Photo Gallery

Quality Control

First some disclaimers are in order. I am not an expert or even trained in quality control. Everything I know was learned informally, by trial and error and from others that had formal quality control training.

I would recommend (other than attending a college) starting with learning about the father of modern quality control Dr. W. Edwards Demings. Wikipedia gives Dr. W. Edwards Demings a good overview that is easily accessible and many additional source to learn more.

America Adopts Dr. Demings Teachings the Hard way!

The principles and teachings of Demings were successfully adopted in the US for WW II production, but were soon forgotten after the war. Demings teachings were subsequently embraced from 1947 forward in Japan with outstanding success.

“There, from 1950 onward he taught top management how to improve design (and thus service), product quality, testing and sales (the latter through global markets) through various methods, including the application of statistical methods such as analysis of variance (ANOVA) and hypothesis testing. Deming made a significant contribution to Japan becoming renowned for producing innovative high-quality products.”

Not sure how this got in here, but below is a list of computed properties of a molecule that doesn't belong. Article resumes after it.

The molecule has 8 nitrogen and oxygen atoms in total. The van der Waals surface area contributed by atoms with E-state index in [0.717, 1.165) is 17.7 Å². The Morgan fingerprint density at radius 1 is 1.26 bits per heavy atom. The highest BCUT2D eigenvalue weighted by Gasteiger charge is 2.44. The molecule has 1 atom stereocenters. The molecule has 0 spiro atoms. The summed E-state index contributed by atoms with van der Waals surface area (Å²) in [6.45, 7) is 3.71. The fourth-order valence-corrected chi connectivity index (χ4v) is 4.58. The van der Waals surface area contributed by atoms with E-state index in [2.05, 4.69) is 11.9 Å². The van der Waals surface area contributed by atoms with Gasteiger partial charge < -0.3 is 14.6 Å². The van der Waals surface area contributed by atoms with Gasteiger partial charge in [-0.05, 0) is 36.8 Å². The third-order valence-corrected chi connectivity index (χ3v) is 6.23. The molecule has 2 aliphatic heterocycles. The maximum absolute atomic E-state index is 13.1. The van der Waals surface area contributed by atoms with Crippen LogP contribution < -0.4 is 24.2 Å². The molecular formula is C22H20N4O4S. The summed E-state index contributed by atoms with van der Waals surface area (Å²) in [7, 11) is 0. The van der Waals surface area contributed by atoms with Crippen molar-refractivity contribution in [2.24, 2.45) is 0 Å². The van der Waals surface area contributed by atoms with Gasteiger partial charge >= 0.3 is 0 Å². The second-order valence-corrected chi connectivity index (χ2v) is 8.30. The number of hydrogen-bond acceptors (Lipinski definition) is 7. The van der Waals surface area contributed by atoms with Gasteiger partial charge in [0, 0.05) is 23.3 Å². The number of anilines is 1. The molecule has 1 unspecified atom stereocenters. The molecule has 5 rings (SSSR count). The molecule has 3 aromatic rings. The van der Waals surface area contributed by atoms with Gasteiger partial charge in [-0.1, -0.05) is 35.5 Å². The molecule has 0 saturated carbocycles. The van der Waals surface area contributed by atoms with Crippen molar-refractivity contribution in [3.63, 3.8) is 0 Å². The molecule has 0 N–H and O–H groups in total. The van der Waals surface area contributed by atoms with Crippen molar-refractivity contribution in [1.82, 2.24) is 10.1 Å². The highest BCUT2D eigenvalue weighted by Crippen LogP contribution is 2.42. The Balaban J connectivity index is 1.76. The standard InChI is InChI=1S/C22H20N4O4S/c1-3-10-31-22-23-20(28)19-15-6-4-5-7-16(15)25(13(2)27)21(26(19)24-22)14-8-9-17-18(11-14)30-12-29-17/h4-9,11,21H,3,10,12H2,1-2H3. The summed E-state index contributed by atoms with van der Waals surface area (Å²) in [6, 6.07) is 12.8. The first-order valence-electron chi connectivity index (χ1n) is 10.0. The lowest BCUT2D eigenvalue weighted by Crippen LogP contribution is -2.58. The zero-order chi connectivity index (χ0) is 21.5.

Decades later American businesses ‘discovered’ the teachings of Demings as Japanese products became known for their high-quality and American products such as autos, motorcycles and cameras struggled in the market place. American businesses lacked the will to search for answers from their foreign competitors with an open mind. Biases, ego and other restrictive forces were a barrier to learning and changing.

American Health Care Lacks Basic Quality Control Today

Americans are rightly proud of the incredible technology, innovations and stunning accomplishments of American medicine. Organ transplants, new hip joints and laser surgery are routine today. But, when you scratch the surface of our health care system you find some shocking quality problems. These have been documented by massive and authoritative studies by the Rand Corporation and the Institute of Medicines.
Thousands of Americans needlessly die each year from under and over treatment. Many more thousands of patients suffer from being under prescribed or over prescribed treatments.

American medicine and health care is very reminiscent of American autos and motorcycles. While we perform outstanding feats, inventions and innovate new operations, treatments and devices in sparkling hospital towers – we lack basic quality control.

Doctors, hospitals and other health care providers are not measured by any uniform system. We the patients and consumers.